On one hand, Manufacturing Day, an event dreamed up by the National Association of Manufacturers in 2012, serves a useful purpose. Americans are in need of a reawakening to the potential of manufacturing employment, for the benefit of their families and our communities. The Day has become a showcase of manufacturing jobs, with companies throughout the nation opening their doors to high-school kids and undergraduates. As today's factories are certainly a far cry from several generations ago, it's useful for kids to see the modern technology and clean rooms of today's manufacturing and by all accounts, the Day was a rousing showcase of modern manufacturing.
On the other hand, we've moved on. Manufacturing is more relevant than Manufacturing Day imagines, even though we continue to conjure up the image of a Pittsburgh steel plant to contrast the new manufacturing economy and use the day to bemoan a negative perception of the sector. It's more likely these dated images reside mostly in the minds of business columnists who've never made or bent or cut or shaped anything without an eraser on one end and a ballpoint on the other. (An official objective is to "change public perceptions of manufacturing.")
Instead, Manufacturing Day should also be reimagined. Where activities and pronouncements earlier this month worked to reinforce negative stereotypes, a new Manufacturing Day would embrace a national mission to overcome shortcomings that continue to weigh on growth, in addition to workforce.
Let's keep it simple and focus on two outcomes:
Provide direct support for early-stage and middle-market manufacturing. We could count the ways, but tax cuts masquerading as tax reform are one example of economic policy that helps large corporations and National Association of Manufacturing members, but does little to tip over decades of paltry investment in early-stage manufacturing companies and workforce.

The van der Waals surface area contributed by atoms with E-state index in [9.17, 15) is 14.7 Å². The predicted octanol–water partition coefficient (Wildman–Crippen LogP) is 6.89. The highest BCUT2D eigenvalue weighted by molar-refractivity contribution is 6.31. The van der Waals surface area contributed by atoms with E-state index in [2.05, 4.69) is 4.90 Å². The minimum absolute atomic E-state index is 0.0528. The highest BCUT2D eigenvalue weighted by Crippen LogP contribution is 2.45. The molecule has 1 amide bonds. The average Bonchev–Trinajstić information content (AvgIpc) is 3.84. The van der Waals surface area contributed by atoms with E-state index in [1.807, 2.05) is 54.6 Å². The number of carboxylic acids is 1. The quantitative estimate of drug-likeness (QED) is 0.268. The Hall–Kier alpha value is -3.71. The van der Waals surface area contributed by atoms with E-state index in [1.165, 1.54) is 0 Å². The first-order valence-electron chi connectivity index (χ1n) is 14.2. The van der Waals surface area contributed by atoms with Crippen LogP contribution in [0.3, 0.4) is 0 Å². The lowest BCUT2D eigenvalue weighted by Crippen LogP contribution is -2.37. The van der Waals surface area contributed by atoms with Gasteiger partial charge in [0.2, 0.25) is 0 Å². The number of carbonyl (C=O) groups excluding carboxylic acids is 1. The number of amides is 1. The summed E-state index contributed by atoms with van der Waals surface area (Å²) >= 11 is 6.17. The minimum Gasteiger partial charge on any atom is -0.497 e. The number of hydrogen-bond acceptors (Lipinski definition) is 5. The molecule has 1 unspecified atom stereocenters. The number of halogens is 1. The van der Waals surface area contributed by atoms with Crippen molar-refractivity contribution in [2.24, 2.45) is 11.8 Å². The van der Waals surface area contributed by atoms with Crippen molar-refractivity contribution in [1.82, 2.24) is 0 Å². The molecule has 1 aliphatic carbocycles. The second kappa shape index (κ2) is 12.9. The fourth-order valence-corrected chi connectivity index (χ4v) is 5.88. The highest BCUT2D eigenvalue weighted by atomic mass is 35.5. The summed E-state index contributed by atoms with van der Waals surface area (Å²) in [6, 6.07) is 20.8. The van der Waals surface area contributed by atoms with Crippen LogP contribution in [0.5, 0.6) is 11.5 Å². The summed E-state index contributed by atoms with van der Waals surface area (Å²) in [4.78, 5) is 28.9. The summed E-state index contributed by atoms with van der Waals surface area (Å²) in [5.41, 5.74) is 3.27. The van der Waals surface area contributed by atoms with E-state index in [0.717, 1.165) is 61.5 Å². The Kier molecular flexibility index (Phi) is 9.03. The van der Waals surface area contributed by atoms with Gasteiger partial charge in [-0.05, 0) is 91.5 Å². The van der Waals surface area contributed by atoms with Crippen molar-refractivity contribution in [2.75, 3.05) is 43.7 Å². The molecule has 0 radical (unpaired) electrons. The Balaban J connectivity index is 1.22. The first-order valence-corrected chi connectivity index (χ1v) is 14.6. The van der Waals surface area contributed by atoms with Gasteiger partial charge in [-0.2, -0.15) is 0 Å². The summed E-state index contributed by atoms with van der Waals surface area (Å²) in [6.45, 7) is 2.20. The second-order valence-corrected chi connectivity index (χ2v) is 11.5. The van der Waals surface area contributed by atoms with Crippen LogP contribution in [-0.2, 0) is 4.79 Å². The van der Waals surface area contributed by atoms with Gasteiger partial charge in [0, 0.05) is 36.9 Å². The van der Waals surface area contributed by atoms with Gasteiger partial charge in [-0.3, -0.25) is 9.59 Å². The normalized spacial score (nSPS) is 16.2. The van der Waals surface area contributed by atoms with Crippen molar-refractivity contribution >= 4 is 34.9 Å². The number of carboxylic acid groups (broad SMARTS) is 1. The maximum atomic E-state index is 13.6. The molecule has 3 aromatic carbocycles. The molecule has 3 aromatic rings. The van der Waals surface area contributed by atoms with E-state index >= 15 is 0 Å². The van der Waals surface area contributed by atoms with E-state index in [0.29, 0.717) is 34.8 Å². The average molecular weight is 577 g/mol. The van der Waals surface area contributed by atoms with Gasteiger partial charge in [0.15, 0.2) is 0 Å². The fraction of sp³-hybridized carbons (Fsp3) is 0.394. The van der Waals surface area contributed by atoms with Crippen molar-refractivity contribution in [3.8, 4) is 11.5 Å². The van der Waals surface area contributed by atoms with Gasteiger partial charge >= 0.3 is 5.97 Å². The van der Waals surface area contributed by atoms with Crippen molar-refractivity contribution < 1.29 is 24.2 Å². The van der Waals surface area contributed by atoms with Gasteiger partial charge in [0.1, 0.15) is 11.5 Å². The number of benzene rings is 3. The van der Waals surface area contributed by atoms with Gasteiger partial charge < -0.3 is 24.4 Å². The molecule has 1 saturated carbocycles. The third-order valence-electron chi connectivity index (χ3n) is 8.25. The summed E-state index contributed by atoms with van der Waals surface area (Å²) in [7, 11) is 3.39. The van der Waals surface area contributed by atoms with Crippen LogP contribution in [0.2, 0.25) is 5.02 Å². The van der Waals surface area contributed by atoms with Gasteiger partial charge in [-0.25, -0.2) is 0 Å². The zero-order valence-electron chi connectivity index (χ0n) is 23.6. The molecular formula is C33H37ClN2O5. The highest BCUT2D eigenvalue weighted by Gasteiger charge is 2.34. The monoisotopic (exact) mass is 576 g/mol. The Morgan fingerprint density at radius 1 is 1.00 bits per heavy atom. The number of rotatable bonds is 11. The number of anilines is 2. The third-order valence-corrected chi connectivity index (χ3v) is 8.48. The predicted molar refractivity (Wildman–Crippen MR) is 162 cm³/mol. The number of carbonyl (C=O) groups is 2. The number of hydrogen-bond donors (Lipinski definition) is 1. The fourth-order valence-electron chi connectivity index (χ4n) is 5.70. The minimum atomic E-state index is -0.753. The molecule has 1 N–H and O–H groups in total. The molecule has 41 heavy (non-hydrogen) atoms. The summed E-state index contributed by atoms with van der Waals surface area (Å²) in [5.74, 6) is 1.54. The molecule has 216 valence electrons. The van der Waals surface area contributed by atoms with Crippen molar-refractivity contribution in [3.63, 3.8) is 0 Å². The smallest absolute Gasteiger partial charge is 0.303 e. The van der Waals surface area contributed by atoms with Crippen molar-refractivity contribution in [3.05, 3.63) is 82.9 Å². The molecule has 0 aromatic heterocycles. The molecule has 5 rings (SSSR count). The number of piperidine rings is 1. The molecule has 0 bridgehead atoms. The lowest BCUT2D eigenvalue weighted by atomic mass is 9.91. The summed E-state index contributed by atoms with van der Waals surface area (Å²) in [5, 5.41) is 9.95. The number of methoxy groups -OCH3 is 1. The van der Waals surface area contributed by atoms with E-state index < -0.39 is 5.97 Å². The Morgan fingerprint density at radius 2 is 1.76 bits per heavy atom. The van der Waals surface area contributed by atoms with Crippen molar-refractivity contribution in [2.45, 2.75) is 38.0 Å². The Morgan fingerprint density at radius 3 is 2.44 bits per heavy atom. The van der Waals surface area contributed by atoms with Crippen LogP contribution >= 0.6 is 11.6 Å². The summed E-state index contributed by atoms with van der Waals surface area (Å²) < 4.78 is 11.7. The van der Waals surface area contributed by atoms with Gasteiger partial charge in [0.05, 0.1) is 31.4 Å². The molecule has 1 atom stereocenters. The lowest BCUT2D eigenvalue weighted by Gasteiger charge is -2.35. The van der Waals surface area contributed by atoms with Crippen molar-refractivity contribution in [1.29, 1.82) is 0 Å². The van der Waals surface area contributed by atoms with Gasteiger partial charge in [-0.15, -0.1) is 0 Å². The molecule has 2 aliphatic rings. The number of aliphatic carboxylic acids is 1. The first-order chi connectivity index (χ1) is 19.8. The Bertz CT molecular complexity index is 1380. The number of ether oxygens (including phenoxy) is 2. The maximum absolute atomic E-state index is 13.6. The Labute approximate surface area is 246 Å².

The notion that U.S. corporations are suffering because of punitive tax rates is folly. The opposite is true. They're killing it. The price-earnings ratio of the stock market the past 20 years has been 70 percent higher than the previous 100. The profit margins of U.S. corporations have been 30 percent higher.
But these extraordinary profits aren't translating into jobs, into a middle-class employment rally. Again, the opposite. Companies aren't using these dividends to build new plants in the US. They're buying back stock, in part to drive stock prices higher. Great for stockholders, bad for growth. It's a mindset that also diminishes the creation of new companies. The number of people working for companies one to two years old is half of what it was 20 years ago.
Tax reform would direct proceeds from any tax-cut windfall to investments in new companies and factories, capital equipment, and infrastructure. Germany and other industrial powers set a GDP target for manufacturing investment. A meaningful tax reform outcome for manufacturers would be reinvestment to drive U.S. manufacturing GDP back over 15 percent -- an outcome that requires a new commitment to early-stage and middle-market companies.
A national effort to reconstitute the domestic supply chain. I've said it before: manufacturers need, well, everything, and much if it has been offshored or remains out of mind in our stilted view of what a 'global' economy should look like.
A supply-chain transformation begins with a forceful argument for what manufacturing is. For the first time in four years, since launching CompanyWeek, I heard a National Public Radio journalist refer to a distiller as a manufacturer. Progress! Manufacturing today is an eclectic mix of industries and companies.
Communities that embrace a new industrial future will develop resources, real estate, financing, talent and contract manufacturing for food startups, high-tech fabricators, brewers and distillers, outdoor industry, and bioscience and aerospace companies. And invest in services and technology that better connect manufacturers with each other and the supply chain.
This is a ground-up call to arms. It doesn't begin in Washington D.C. It’s not a NAM-inspired marketing program. The National Association of Manufacturing is a phantom to 95 percent of manufacturers, most of whom are small businesses.
Let's instead turn Manufacturing Day into a week or even a monthlong effort to connect entrepreneurs and middle-market companies with domestic resources that help them keep business investments in everything, including talent, local.
In other words, Manufacturing Day has runs its course. More connecting, and less caterwauling, is the true north for sector development. Let's get on with it.
Bart Taylor is publisher of CompanyWeek. Reach him at email@example.com.